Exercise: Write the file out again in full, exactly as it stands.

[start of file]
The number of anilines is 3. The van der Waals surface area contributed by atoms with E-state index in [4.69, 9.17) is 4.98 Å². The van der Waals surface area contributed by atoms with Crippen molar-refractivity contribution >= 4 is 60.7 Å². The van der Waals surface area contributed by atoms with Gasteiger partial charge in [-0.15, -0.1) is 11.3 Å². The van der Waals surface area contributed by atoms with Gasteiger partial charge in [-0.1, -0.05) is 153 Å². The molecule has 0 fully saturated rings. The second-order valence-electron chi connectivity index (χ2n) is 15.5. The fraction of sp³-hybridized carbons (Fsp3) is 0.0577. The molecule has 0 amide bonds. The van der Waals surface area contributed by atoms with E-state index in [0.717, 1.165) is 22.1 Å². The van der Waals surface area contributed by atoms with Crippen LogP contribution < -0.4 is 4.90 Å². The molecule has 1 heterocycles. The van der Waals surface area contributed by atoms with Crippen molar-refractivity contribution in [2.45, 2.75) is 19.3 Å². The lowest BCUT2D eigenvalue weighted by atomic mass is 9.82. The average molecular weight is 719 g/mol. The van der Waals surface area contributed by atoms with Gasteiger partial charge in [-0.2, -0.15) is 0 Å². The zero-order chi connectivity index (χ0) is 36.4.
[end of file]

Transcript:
The number of anilines is 3. The van der Waals surface area contributed by atoms with E-state index in [4.69, 9.17) is 4.98 Å². The van der Waals surface area contributed by atoms with Crippen molar-refractivity contribution >= 4 is 60.7 Å². The van der Waals surface area contributed by atoms with Gasteiger partial charge in [-0.15, -0.1) is 11.3 Å². The van der Waals surface area contributed by atoms with Gasteiger partial charge in [-0.1, -0.05) is 153 Å². The molecule has 0 fully saturated rings. The second-order valence-electron chi connectivity index (χ2n) is 15.5. The fraction of sp³-hybridized carbons (Fsp3) is 0.0577. The molecule has 0 amide bonds. The van der Waals surface area contributed by atoms with E-state index in [0.717, 1.165) is 22.1 Å². The van der Waals surface area contributed by atoms with Crippen LogP contribution < -0.4 is 4.90 Å². The molecule has 1 heterocycles. The van der Waals surface area contributed by atoms with Crippen molar-refractivity contribution in [2.45, 2.75) is 19.3 Å². The lowest BCUT2D eigenvalue weighted by atomic mass is 9.82. The average molecular weight is 719 g/mol. The van der Waals surface area contributed by atoms with Gasteiger partial charge in [-0.2, -0.15) is 0 Å². The zero-order chi connectivity index (χ0) is 36.4.